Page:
McLaren made the most of Friday’s washout at Suzuka by conducting a number of reliability tests as it continues to iron out the problems in its Honda power unit.
Since rejoining forces with Honda at the beginning of 2015, McLaren’s hopes of returning to the front of the Formula 1 field have been blighted by a number of issues with the power unit.
Drivers Fernando Alonso and Jenson Button have been limited to just four points finishes in total so far this season, with their most recent chance of a top ten finish in Singapore being lost thanks to another technical issue.
With heavy rain hitting Suzuka on Friday and leaving the track wet for both FP1 and FP2, most of the teams ran a shortened practice programme and turned their attention to FP3 on Saturday when conditions are expected to be dry and sunny.
However, McLaren opted to make the most of the three hours of running as both Alonso and Button completed some tests to ensure that the problems from Singapore had not carried over to Japan.
“This wasn’t too much of an important day,” Alonso said. “The conditions for tomorrow and Sunday look to be dry, so today’s running probably wasn’t too representative. Nevertheless, we ran some reliability tests in order to try to understand the problems we experienced in Singapore.
“Now those checks are done, we’ll maximise our efforts ahead of FP3 tomorrow – that’ll be the only opportunity we’ll have before qualifying to push hard on a dry track.”
McLaren racing director Eric Boullier is anticipating another tough weekend for McLaren as the long straights at Suzuka work against the Honda power unit, but is pleased to see the grandstands filled with fans cheering the team on.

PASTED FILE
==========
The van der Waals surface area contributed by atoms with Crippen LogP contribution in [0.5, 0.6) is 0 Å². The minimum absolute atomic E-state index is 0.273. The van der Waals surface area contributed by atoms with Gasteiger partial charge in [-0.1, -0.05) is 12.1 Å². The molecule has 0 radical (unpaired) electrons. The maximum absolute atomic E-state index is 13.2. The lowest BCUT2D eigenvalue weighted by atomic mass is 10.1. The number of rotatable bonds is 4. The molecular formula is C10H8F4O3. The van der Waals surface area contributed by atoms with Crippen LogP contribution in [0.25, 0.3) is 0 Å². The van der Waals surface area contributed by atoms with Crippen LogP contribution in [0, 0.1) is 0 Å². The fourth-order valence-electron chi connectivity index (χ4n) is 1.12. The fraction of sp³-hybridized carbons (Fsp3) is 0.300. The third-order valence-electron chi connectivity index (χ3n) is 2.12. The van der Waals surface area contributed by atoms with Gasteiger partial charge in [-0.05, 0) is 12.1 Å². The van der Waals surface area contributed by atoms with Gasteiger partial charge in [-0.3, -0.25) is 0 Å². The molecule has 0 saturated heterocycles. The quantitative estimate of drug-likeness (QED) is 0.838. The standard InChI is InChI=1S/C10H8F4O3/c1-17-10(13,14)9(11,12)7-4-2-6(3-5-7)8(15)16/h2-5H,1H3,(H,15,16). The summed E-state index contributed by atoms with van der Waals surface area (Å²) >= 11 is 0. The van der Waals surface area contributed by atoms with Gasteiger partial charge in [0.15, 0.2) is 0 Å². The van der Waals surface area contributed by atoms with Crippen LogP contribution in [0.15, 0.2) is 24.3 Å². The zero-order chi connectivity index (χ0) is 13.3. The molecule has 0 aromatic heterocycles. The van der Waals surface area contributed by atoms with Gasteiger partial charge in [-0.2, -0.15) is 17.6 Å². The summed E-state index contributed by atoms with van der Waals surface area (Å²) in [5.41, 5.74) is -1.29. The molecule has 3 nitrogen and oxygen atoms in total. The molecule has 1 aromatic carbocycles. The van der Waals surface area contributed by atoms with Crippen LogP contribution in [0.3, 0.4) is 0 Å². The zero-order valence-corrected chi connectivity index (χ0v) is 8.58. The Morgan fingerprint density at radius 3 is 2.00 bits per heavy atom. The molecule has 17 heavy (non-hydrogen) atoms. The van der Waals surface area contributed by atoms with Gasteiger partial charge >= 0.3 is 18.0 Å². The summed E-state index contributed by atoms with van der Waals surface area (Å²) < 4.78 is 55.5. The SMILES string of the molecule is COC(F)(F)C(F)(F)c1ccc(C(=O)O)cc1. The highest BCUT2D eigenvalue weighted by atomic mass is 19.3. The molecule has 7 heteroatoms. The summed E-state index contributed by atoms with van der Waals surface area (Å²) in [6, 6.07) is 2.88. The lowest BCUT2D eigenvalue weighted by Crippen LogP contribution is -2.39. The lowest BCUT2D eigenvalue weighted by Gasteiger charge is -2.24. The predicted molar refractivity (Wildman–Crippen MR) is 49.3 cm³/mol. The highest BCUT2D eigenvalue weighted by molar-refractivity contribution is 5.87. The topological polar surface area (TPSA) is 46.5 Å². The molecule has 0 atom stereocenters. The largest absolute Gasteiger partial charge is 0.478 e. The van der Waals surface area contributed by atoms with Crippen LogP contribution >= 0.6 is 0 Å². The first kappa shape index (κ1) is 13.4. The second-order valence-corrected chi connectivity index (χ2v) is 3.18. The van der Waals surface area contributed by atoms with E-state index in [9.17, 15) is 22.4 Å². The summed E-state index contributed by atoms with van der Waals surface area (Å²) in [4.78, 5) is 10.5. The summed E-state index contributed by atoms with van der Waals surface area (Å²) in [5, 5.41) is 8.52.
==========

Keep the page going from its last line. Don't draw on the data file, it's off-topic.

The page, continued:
“We know that this will be another challenging weekend, but we’re buoyed and heartened by the groundswell of support from an incredibly enthusiastic and passionate bunch of Japanese fans,” Boullier said.
“Their innovative and creative ways of supporting and promoting McLaren-Honda is really breathtaking, and it’s given the whole team additional motivation for this race.
“For everybody out there in the rain, loyally waving a McLaren-Honda flag, wearing a McLaren-Honda T-shirt, or sporting a homemade McLaren-Honda DRS flap-adjustable helmet, you’re all part of the bigger McLaren-Honda family, and we’ll do our very best to give you something to cheer about this weekend.”
Mario Andretti says Colton Herta could be next American star in F1
Mario Andretti’s last Formula One victory is also the last by an American driver in more than 42 years on the international open-wheel road racing series.
If you had told Andretti that while he was celebrating on the Grand Prix of the Netherlands podium on Aug. 27, 1978 at the Vandzoort circuit, he wouldn’t have believed it.
“Absolutely not,” Andretti told Kyle Petty during the most recent “Coffee With Kyle” episode (video above). “It’s a shame. Somehow we have so much talent here, and either there’s no invitation or something there. But I think it’s time to give some of this young talent that, in my opinion, is absolutely capable.”
The Dutch GP was the last of Andretti’s 12 victories in F1 and came during his championship season. No one since has come close to matching his success in F1.